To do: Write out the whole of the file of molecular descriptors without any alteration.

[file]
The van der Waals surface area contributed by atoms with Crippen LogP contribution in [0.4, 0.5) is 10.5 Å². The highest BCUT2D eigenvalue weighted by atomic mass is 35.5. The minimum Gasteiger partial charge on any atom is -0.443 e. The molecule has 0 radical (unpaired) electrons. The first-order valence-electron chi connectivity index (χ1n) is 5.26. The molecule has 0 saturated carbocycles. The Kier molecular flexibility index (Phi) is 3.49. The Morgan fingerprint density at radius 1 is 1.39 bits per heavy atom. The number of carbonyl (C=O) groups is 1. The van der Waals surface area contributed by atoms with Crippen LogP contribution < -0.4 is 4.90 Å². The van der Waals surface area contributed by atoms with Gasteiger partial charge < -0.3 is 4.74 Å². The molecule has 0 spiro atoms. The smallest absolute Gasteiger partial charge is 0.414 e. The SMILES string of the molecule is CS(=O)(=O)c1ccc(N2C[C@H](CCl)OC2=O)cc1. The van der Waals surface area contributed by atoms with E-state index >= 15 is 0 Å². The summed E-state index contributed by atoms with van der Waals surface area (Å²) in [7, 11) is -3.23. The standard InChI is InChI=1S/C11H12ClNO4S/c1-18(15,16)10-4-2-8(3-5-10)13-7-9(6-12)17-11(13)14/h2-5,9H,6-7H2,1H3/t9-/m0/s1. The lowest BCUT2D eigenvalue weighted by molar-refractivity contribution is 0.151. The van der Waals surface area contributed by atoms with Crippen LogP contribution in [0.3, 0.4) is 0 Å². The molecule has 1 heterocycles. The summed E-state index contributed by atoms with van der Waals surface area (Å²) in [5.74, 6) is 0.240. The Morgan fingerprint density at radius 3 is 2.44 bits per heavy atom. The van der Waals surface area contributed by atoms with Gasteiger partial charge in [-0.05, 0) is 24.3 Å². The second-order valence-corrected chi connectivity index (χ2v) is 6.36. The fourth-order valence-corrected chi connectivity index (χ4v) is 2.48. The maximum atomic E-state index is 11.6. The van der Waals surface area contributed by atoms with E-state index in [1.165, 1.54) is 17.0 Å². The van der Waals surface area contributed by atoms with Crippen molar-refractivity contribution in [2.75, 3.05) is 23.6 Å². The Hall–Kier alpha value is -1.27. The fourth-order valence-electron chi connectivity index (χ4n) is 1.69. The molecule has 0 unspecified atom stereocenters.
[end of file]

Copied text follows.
The van der Waals surface area contributed by atoms with Crippen LogP contribution in [0.4, 0.5) is 10.5 Å². The highest BCUT2D eigenvalue weighted by atomic mass is 35.5. The minimum Gasteiger partial charge on any atom is -0.443 e. The molecule has 0 radical (unpaired) electrons. The first-order valence-electron chi connectivity index (χ1n) is 5.26. The molecule has 0 saturated carbocycles. The Kier molecular flexibility index (Phi) is 3.49. The Morgan fingerprint density at radius 1 is 1.39 bits per heavy atom. The number of carbonyl (C=O) groups is 1. The van der Waals surface area contributed by atoms with Crippen LogP contribution < -0.4 is 4.90 Å². The van der Waals surface area contributed by atoms with Gasteiger partial charge < -0.3 is 4.74 Å². The molecule has 0 spiro atoms. The smallest absolute Gasteiger partial charge is 0.414 e. The SMILES string of the molecule is CS(=O)(=O)c1ccc(N2C[C@H](CCl)OC2=O)cc1. The van der Waals surface area contributed by atoms with E-state index >= 15 is 0 Å². The summed E-state index contributed by atoms with van der Waals surface area (Å²) in [7, 11) is -3.23. The standard InChI is InChI=1S/C11H12ClNO4S/c1-18(15,16)10-4-2-8(3-5-10)13-7-9(6-12)17-11(13)14/h2-5,9H,6-7H2,1H3/t9-/m0/s1. The lowest BCUT2D eigenvalue weighted by molar-refractivity contribution is 0.151. The van der Waals surface area contributed by atoms with Crippen LogP contribution in [0.3, 0.4) is 0 Å². The molecule has 1 heterocycles. The summed E-state index contributed by atoms with van der Waals surface area (Å²) in [5.74, 6) is 0.240. The Morgan fingerprint density at radius 3 is 2.44 bits per heavy atom. The van der Waals surface area contributed by atoms with Gasteiger partial charge in [-0.05, 0) is 24.3 Å². The second-order valence-corrected chi connectivity index (χ2v) is 6.36. The fourth-order valence-corrected chi connectivity index (χ4v) is 2.48. The maximum atomic E-state index is 11.6. The van der Waals surface area contributed by atoms with E-state index in [1.165, 1.54) is 17.0 Å². The van der Waals surface area contributed by atoms with Crippen molar-refractivity contribution in [2.75, 3.05) is 23.6 Å². The Hall–Kier alpha value is -1.27. The fourth-order valence-electron chi connectivity index (χ4n) is 1.69. The molecule has 0 unspecified atom stereocenters.